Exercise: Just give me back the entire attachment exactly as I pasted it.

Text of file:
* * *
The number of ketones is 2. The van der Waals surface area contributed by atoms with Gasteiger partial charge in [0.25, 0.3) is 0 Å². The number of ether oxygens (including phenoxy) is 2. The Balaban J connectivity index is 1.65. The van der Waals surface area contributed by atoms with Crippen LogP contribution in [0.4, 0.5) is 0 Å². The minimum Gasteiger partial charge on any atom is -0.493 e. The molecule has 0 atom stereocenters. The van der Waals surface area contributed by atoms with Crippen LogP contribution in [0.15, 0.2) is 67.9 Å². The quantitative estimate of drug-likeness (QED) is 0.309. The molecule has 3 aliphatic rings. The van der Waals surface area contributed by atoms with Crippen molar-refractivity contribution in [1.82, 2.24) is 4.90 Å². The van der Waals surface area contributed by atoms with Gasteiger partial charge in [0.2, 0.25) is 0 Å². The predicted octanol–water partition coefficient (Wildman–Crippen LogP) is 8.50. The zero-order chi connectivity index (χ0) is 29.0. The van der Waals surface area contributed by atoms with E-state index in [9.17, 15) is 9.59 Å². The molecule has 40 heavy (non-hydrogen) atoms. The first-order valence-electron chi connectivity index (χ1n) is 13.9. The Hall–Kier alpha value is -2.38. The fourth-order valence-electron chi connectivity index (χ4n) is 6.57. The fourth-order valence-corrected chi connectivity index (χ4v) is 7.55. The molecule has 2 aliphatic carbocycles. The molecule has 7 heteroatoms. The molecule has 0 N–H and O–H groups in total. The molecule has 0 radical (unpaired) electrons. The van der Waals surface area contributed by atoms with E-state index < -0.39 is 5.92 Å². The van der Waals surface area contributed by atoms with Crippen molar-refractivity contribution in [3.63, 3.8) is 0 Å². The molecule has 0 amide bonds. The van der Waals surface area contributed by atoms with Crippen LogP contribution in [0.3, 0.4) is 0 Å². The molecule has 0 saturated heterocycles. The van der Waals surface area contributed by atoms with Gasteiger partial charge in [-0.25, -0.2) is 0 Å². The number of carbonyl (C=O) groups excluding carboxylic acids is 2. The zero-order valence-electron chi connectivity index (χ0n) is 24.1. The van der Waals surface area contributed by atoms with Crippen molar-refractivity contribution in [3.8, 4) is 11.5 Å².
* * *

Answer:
The number of ketones is 2. The van der Waals surface area contributed by atoms with Gasteiger partial charge in [0.25, 0.3) is 0 Å². The number of ether oxygens (including phenoxy) is 2. The Balaban J connectivity index is 1.65. The van der Waals surface area contributed by atoms with Crippen LogP contribution in [0.4, 0.5) is 0 Å². The minimum Gasteiger partial charge on any atom is -0.493 e. The molecule has 0 atom stereocenters. The van der Waals surface area contributed by atoms with Crippen LogP contribution in [0.15, 0.2) is 67.9 Å². The quantitative estimate of drug-likeness (QED) is 0.309. The molecule has 3 aliphatic rings. The van der Waals surface area contributed by atoms with Crippen molar-refractivity contribution in [1.82, 2.24) is 4.90 Å². The van der Waals surface area contributed by atoms with Gasteiger partial charge in [0.2, 0.25) is 0 Å². The predicted octanol–water partition coefficient (Wildman–Crippen LogP) is 8.50. The zero-order chi connectivity index (χ0) is 29.0. The van der Waals surface area contributed by atoms with E-state index in [9.17, 15) is 9.59 Å². The molecule has 40 heavy (non-hydrogen) atoms. The first-order valence-electron chi connectivity index (χ1n) is 13.9. The Hall–Kier alpha value is -2.38. The fourth-order valence-electron chi connectivity index (χ4n) is 6.57. The fourth-order valence-corrected chi connectivity index (χ4v) is 7.55. The molecule has 2 aliphatic carbocycles. The molecule has 7 heteroatoms. The molecule has 0 N–H and O–H groups in total. The molecule has 0 radical (unpaired) electrons. The van der Waals surface area contributed by atoms with E-state index < -0.39 is 5.92 Å². The van der Waals surface area contributed by atoms with Crippen molar-refractivity contribution in [3.63, 3.8) is 0 Å². The molecule has 0 amide bonds. The van der Waals surface area contributed by atoms with Crippen LogP contribution in [0.3, 0.4) is 0 Å². The molecule has 0 saturated heterocycles. The van der Waals surface area contributed by atoms with Gasteiger partial charge in [-0.25, -0.2) is 0 Å². The number of carbonyl (C=O) groups excluding carboxylic acids is 2. The zero-order valence-electron chi connectivity index (χ0n) is 24.1. The van der Waals surface area contributed by atoms with Crippen molar-refractivity contribution in [3.8, 4) is 11.5 Å².